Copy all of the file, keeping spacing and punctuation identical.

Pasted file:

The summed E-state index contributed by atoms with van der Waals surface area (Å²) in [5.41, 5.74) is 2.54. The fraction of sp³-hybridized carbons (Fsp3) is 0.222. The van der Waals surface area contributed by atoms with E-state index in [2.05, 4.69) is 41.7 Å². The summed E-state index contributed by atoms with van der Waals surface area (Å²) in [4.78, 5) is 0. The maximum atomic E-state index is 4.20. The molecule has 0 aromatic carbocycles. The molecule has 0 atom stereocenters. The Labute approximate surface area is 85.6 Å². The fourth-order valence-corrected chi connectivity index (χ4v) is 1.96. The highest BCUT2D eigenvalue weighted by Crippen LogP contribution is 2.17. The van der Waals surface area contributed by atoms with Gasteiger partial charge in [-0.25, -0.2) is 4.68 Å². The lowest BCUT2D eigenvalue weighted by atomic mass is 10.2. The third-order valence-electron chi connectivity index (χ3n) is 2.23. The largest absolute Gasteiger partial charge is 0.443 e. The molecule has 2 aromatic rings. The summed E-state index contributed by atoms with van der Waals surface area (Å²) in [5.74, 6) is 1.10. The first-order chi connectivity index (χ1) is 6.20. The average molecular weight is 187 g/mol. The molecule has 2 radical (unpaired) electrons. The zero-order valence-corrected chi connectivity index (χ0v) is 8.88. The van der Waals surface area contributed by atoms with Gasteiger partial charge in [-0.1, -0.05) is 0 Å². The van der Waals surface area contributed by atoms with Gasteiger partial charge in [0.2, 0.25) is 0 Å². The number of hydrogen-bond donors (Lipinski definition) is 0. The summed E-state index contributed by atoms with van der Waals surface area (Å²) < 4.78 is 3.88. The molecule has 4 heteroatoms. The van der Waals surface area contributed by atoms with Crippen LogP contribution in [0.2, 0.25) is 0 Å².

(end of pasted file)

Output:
The summed E-state index contributed by atoms with van der Waals surface area (Å²) in [5.41, 5.74) is 2.54. The fraction of sp³-hybridized carbons (Fsp3) is 0.222. The van der Waals surface area contributed by atoms with E-state index in [2.05, 4.69) is 41.7 Å². The summed E-state index contributed by atoms with van der Waals surface area (Å²) in [4.78, 5) is 0. The maximum atomic E-state index is 4.20. The molecule has 0 aromatic carbocycles. The molecule has 0 atom stereocenters. The Labute approximate surface area is 85.6 Å². The fourth-order valence-corrected chi connectivity index (χ4v) is 1.96. The highest BCUT2D eigenvalue weighted by Crippen LogP contribution is 2.17. The van der Waals surface area contributed by atoms with Gasteiger partial charge in [-0.25, -0.2) is 4.68 Å². The lowest BCUT2D eigenvalue weighted by atomic mass is 10.2. The third-order valence-electron chi connectivity index (χ3n) is 2.23. The largest absolute Gasteiger partial charge is 0.443 e. The molecule has 2 aromatic rings. The summed E-state index contributed by atoms with van der Waals surface area (Å²) in [5.74, 6) is 1.10. The first-order chi connectivity index (χ1) is 6.20. The average molecular weight is 187 g/mol. The molecule has 2 radical (unpaired) electrons. The zero-order valence-corrected chi connectivity index (χ0v) is 8.88. The van der Waals surface area contributed by atoms with Gasteiger partial charge in [-0.1, -0.05) is 0 Å². The van der Waals surface area contributed by atoms with Gasteiger partial charge in [0.2, 0.25) is 0 Å². The number of hydrogen-bond donors (Lipinski definition) is 0. The summed E-state index contributed by atoms with van der Waals surface area (Å²) < 4.78 is 3.88. The molecule has 4 heteroatoms. The van der Waals surface area contributed by atoms with Crippen LogP contribution in [0.2, 0.25) is 0 Å².